The final season of excavation at the Ness of Brodgar will take place in 2024, after which the remains of the 5,000-year-old Neolithic complex will be covered over and backfilled.
Discovered in 2003, the Orkney archaeological site went on to attract thousands of visitors each summer digging season.
The excavation has uncovered a complex of monumental Neolithic buildings, dating from around 3300BC to 2900BC, and flanked by a pair of massive stone walls. The size, quality, and architecture of the structures, together with evidence for tiled roofs, coloured walls, decorated stone and stunning artefacts has seen the Ness hit the headlines regularly over the past two decades.
But although on-site excavation is ending, research at the Ness of Brodgar continues.
The project is managed by the Ness of Brodgar Trust in partnership with the UHI Archaeology Institute.
Nick Card, excavation director and trust chairman, explained:
“Although fieldwork could continue for decades, we feel we have reached the logical place to pause as work on the major structures uncovered so far will be completed.
“We’re now moving into an exciting new phase of intensive work focusing on the scientific analysis of all the excavated material. The results, along with those from the environmental samples, will help unpick the story of the people who built, used, and ultimately abandoned the Ness in the centuries around 2500BC.
“Digging may be the most visible aspect of archaeology, and perhaps seen as the most exciting, but post-excavation is just as important. Often the complete picture does not come together until all the data is considered and woven together to refine what we already know about the site. This will lead to full publication, probably necessitating several volumes, with much more available online.
“Our website, www.nessofbrodgar.co.uk, will continue to be the source of updates and news. In addition, the new project phase includes major plans for online content covering even more about the Ness and what we discover during post-excavation.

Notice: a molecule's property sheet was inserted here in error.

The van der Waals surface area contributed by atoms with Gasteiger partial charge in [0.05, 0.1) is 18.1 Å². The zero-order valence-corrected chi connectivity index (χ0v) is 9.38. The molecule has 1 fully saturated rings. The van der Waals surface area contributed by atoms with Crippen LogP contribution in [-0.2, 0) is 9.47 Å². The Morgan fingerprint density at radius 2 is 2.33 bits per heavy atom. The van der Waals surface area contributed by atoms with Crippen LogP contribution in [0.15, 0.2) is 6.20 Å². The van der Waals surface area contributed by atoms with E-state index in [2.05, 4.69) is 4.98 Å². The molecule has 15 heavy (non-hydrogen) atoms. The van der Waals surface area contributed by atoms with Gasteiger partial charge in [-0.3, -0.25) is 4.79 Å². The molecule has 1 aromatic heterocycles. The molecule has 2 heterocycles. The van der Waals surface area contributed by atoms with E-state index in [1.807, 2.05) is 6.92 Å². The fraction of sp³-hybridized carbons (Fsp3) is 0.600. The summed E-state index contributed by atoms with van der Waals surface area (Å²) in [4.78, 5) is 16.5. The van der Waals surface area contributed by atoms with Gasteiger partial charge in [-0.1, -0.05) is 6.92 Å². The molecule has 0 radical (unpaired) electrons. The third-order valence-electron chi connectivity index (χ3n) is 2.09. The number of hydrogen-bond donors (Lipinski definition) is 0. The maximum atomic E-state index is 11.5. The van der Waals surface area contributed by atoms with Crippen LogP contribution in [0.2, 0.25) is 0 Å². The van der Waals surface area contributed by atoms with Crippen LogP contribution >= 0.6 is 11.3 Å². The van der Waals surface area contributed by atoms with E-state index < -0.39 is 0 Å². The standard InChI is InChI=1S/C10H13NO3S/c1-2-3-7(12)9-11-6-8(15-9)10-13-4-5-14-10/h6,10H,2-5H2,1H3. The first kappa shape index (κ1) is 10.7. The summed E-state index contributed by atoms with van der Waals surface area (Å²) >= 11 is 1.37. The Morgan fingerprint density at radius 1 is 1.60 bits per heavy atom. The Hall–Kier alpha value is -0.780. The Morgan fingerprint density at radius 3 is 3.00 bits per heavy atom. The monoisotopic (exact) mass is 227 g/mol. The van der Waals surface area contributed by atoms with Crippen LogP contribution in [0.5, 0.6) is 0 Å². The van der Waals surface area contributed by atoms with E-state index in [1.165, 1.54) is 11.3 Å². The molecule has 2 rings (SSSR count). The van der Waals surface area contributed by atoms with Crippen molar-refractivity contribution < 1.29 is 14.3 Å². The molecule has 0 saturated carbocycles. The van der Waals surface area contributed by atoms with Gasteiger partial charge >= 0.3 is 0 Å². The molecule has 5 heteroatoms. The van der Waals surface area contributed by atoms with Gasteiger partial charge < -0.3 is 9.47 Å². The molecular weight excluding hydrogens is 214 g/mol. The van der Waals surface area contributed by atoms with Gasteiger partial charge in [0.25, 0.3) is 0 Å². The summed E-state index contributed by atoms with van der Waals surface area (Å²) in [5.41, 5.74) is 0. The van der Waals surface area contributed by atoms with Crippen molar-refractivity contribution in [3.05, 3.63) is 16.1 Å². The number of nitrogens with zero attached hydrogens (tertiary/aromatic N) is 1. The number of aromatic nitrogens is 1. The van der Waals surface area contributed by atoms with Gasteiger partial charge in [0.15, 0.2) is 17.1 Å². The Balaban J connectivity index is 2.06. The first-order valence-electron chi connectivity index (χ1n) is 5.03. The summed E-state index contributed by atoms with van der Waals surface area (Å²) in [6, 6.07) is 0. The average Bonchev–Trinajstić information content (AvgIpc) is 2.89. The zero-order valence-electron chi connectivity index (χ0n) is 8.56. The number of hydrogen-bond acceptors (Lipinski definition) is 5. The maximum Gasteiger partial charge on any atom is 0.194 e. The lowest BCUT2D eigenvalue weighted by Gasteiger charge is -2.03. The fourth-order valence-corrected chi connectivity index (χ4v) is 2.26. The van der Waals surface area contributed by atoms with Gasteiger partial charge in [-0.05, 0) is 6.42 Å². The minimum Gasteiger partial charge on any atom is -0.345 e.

“Post-excavation, like digging, needs funding and a team to carry out the work.
“Any donations will continue to help ensure that we can learn all we can from the excavated material and get that knowledge published and shared.
“Public donation has largely brought us this far and while we are always looking to secure other funding, we hope the help of individuals across the world will continue make Ness archaeology happen.
“So, although 2023 and 2024 will be final opportunity to see the excavations at the Ness of Brodgar, it will not be the last chance to support this extraordinary project as we continue to look closely at evidence from the last 20 years and bring together a detailed narrative for this outstanding Neolithic site.”
Although its fieldwork phase is ending the project will still be reliant on public donation.
When excavation ends in 2024, the site will be covered and returned to being a green field – left for future generations of archaeologists to continue the work.
The Ness of Brodgar excavations will be open to the public from July 5 to August 16, 2023, and next year from July 3, 2024, until the end of August 2024, funding permitting
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